The play by Judge showed that even on a day when he struck out four times, he could find ways to influence a game. It showed not just his raw athleticism, but the skills he refines each day in batting practice, when he spends 10 to 15 minutes in the outfield reading when the ball leaves the bat.
“An outfielder can get a lot better quickly if you do it religiously,” said the bench coach Rob Thomson, who oversees the outfielders.
According to the statistical website FanGraphs, Judge began Sunday with six runs saved by his defense, the most among American League right fielders. The elements that make a good outfielder were evident in Judge’s catch, and they needed to be. He got a good read. He took a direct route. He tracked the ball, a necessity to prevent it from blending into the background, the translucent roof of Tropicana Field. And he held onto the ball after landing on the warning track.
“He has to do everything right to make that play,” Girardi said.
There was more.
Once Judge caught the ball, he flipped it to second baseman Starlin Castro, who lobbed it to shortstop Didi Gregorius, who tossed it to first baseman Chris Carter to double off Corey Dickerson, who had been pulling into third when Judge made the grab.
When reliever Chad Green, who had delivered a 1-2 slider to Longoria, saw where the ball was headed, he immediately turned to back up home plate. “Judge just came out of nowhere,” he said. “I was as surprised as you guys. He covered a lot of ground.”
Judge was nonchalant after the play, resuming his position without even a smile. But when he returned to the dugout at the end of the sixth inning, he was greeted by high-fives and attaboys, and a long thank you from Green.
“That’s what we get paid to do, to make plays out there,” Judge said. “That’s what I did. I made a play.”
Judge, an unfailingly pleasant presence in the clubhouse, abhors speaking about his long homers, and he was only slightly more comfortable acknowledging his defensive effort. But as he stood at his locker after the game, he did allow, with a smile, that he had just seen the replay.
How would he grade it?
“Good catch,” he said, struggling to keep a straight face.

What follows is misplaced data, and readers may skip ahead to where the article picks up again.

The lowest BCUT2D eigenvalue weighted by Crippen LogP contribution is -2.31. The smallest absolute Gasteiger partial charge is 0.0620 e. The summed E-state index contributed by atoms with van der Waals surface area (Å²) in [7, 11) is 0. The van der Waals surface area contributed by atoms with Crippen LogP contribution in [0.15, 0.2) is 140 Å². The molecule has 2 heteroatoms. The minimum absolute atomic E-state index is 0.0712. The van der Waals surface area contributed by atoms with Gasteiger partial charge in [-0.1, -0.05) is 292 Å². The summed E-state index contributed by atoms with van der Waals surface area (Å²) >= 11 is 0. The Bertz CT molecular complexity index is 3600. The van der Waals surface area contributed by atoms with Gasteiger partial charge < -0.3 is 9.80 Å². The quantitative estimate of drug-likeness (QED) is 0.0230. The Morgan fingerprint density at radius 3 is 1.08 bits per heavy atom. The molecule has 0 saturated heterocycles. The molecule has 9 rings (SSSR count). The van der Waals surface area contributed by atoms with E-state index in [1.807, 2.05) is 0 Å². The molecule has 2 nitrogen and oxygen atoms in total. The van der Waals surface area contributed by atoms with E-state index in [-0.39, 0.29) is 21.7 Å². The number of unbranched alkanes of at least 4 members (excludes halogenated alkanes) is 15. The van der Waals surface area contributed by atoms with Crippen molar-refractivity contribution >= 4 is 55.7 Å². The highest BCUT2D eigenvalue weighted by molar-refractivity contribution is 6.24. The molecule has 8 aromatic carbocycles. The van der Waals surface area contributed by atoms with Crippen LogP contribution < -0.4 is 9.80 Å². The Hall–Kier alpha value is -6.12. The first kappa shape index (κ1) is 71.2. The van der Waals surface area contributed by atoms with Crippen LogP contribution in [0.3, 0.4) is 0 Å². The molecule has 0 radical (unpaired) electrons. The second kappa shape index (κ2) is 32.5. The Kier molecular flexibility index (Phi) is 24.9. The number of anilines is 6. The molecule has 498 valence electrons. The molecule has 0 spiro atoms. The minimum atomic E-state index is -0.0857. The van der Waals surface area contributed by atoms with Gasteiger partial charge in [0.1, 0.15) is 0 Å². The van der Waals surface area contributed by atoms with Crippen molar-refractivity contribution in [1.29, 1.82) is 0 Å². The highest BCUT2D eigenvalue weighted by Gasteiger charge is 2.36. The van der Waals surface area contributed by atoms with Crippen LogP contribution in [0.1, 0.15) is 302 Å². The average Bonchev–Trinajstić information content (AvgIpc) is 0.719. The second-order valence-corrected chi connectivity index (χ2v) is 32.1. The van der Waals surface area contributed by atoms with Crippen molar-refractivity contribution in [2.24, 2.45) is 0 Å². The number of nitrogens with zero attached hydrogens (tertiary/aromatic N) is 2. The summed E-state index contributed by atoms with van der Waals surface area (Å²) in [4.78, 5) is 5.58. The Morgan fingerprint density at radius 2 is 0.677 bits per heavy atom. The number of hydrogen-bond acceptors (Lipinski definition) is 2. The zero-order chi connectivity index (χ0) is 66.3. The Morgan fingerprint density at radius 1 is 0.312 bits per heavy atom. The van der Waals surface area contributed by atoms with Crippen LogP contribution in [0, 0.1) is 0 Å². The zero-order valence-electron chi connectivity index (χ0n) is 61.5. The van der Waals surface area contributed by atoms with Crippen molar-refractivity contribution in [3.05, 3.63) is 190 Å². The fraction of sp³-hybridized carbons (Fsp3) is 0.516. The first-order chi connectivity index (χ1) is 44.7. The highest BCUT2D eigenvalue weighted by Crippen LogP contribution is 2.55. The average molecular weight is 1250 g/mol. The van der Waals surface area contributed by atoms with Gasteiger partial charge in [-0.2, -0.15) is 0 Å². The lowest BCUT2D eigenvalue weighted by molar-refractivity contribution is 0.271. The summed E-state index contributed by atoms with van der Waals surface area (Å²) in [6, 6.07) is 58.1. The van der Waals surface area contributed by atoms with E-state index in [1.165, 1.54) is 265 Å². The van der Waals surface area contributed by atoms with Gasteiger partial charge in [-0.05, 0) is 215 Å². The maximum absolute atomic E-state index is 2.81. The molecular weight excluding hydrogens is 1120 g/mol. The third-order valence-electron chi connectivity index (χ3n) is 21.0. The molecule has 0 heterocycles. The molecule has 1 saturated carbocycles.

The play helped make a winner of C. C. Sabathia, who allowed one earned run — a Derek Norris homer — over five innings and was followed on the mound by Green, Tyler Clippard and Dellin Betances. Clippard retired Logan Morrison on a fly ball to end the seventh with a runner at third, and Betances struck out three of the four hitters he faced.
It was a tale of two sides of the plate for the Yankees, whose right-handed hitters were flummoxed by Chris Archer’s 97-mile-per-hour fastball and sharp diving slider. Gary Sanchez, Matt Holliday, Castro, Judge and Carter were a combined 0 for 14 against Archer, with 10 strikeouts and a double play. In all, the Yankees struck out 17 times.
The Yankees scored all their runs in the second, the damage done by left-handed hitters. Gregorius, who had four hits, singled home Jacoby Ellsbury, who led off with a double. And Brett Gardner hit his eighth home run, hooking a two-out, first-pitch slider — a pitch he was not looking for — just over the right-field wall.
“Usually I’m a little more passive and take a few more pitches,” Gardner said. “But when you’re swinging the bat well, you can afford to be a little more aggressive.”
Gardner admitted that he did not think the lead would hold up when the ball left Longoria’s bat and headed toward the gap. Still, he understands better than most what Judge is capable of, how he marshals his uncommon size and athleticism — at the plate, on the bases and in the field.
“I think he picked the right sport,” he said.
The Yankees, with their bullpen stretched, recalled Bryan Mitchell from Class AAA Scranton/Wilkes-Barre and sent down Giovanny Gallegos, who pitched one and a third innings Saturday. … Greg Bird, on the disabled list since May 2 with a bruised ankle, will begin baseball activities Monday. … Infielder Gleyber Torres, the Yankees’ top prospect, was promoted Sunday from Class AA Trenton to Scranton/Wilkes-Barre.